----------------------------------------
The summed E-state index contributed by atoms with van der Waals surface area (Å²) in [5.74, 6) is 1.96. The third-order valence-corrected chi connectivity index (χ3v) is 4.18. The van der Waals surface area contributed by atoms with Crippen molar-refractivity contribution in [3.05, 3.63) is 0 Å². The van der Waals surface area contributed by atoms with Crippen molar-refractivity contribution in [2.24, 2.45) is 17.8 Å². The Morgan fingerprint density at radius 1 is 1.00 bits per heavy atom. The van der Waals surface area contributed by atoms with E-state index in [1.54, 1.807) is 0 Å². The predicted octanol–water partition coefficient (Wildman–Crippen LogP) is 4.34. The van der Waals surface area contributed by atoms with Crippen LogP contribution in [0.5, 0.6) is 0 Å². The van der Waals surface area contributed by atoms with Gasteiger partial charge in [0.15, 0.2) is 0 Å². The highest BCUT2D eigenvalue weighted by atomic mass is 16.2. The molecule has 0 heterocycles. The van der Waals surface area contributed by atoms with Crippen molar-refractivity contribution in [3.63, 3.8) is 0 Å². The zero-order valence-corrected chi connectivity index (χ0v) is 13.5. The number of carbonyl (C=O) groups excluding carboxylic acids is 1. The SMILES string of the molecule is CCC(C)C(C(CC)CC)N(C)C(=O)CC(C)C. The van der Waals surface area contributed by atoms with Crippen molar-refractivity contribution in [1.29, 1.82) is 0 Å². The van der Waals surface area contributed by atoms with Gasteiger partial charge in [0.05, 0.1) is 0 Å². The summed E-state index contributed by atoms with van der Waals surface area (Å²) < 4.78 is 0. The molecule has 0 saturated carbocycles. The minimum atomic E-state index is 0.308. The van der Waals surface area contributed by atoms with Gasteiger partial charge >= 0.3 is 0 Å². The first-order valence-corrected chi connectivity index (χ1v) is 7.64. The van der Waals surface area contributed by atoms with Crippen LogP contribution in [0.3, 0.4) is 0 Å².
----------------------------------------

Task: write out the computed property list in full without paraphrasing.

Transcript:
The summed E-state index contributed by atoms with van der Waals surface area (Å²) in [5.74, 6) is 1.96. The third-order valence-corrected chi connectivity index (χ3v) is 4.18. The van der Waals surface area contributed by atoms with Crippen molar-refractivity contribution in [3.05, 3.63) is 0 Å². The van der Waals surface area contributed by atoms with Crippen molar-refractivity contribution in [2.24, 2.45) is 17.8 Å². The Morgan fingerprint density at radius 1 is 1.00 bits per heavy atom. The van der Waals surface area contributed by atoms with E-state index in [1.54, 1.807) is 0 Å². The predicted octanol–water partition coefficient (Wildman–Crippen LogP) is 4.34. The van der Waals surface area contributed by atoms with Crippen LogP contribution in [0.5, 0.6) is 0 Å². The van der Waals surface area contributed by atoms with Gasteiger partial charge in [0.15, 0.2) is 0 Å². The highest BCUT2D eigenvalue weighted by atomic mass is 16.2. The molecule has 0 heterocycles. The van der Waals surface area contributed by atoms with Crippen molar-refractivity contribution in [3.63, 3.8) is 0 Å². The zero-order valence-corrected chi connectivity index (χ0v) is 13.5. The number of carbonyl (C=O) groups excluding carboxylic acids is 1. The SMILES string of the molecule is CCC(C)C(C(CC)CC)N(C)C(=O)CC(C)C. The van der Waals surface area contributed by atoms with Crippen molar-refractivity contribution in [1.29, 1.82) is 0 Å². The van der Waals surface area contributed by atoms with Gasteiger partial charge in [0.05, 0.1) is 0 Å². The summed E-state index contributed by atoms with van der Waals surface area (Å²) < 4.78 is 0. The molecule has 0 saturated carbocycles. The minimum atomic E-state index is 0.308. The van der Waals surface area contributed by atoms with Gasteiger partial charge >= 0.3 is 0 Å². The first-order valence-corrected chi connectivity index (χ1v) is 7.64. The van der Waals surface area contributed by atoms with Crippen LogP contribution in [0.3, 0.4) is 0 Å².